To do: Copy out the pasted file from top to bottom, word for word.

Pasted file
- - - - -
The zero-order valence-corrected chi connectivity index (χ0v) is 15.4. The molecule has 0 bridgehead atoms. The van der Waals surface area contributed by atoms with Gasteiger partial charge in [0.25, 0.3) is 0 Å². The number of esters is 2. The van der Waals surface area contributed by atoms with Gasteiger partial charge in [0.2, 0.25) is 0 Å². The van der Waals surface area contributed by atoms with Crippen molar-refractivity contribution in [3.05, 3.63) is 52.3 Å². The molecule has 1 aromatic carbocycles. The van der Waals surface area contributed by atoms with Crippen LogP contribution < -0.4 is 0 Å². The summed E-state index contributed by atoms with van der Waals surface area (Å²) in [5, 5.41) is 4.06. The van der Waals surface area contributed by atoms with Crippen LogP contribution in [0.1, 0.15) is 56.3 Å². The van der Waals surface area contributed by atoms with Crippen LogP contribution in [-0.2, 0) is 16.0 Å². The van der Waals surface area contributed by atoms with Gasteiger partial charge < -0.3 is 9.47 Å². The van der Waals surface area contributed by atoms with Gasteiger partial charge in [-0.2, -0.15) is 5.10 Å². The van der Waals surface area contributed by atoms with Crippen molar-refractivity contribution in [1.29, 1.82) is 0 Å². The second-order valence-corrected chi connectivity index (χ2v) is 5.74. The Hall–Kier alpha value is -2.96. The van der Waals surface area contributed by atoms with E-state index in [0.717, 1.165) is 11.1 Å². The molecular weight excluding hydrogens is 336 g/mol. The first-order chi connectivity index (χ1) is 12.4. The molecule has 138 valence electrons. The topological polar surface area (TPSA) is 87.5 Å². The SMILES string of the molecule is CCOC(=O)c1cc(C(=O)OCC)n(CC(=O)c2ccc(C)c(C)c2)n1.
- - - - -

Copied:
The zero-order valence-corrected chi connectivity index (χ0v) is 15.4. The molecule has 0 bridgehead atoms. The van der Waals surface area contributed by atoms with Gasteiger partial charge in [0.25, 0.3) is 0 Å². The number of esters is 2. The van der Waals surface area contributed by atoms with Gasteiger partial charge in [0.2, 0.25) is 0 Å². The van der Waals surface area contributed by atoms with Crippen molar-refractivity contribution in [3.05, 3.63) is 52.3 Å². The molecule has 1 aromatic carbocycles. The van der Waals surface area contributed by atoms with Crippen LogP contribution < -0.4 is 0 Å². The summed E-state index contributed by atoms with van der Waals surface area (Å²) in [5, 5.41) is 4.06. The van der Waals surface area contributed by atoms with Crippen LogP contribution in [0.1, 0.15) is 56.3 Å². The van der Waals surface area contributed by atoms with Crippen LogP contribution in [-0.2, 0) is 16.0 Å². The van der Waals surface area contributed by atoms with Gasteiger partial charge < -0.3 is 9.47 Å². The van der Waals surface area contributed by atoms with Gasteiger partial charge in [-0.2, -0.15) is 5.10 Å². The van der Waals surface area contributed by atoms with Crippen molar-refractivity contribution in [1.29, 1.82) is 0 Å². The second-order valence-corrected chi connectivity index (χ2v) is 5.74. The Hall–Kier alpha value is -2.96. The van der Waals surface area contributed by atoms with E-state index in [0.717, 1.165) is 11.1 Å². The molecular weight excluding hydrogens is 336 g/mol. The first-order chi connectivity index (χ1) is 12.4. The molecule has 138 valence electrons. The topological polar surface area (TPSA) is 87.5 Å². The SMILES string of the molecule is CCOC(=O)c1cc(C(=O)OCC)n(CC(=O)c2ccc(C)c(C)c2)n1.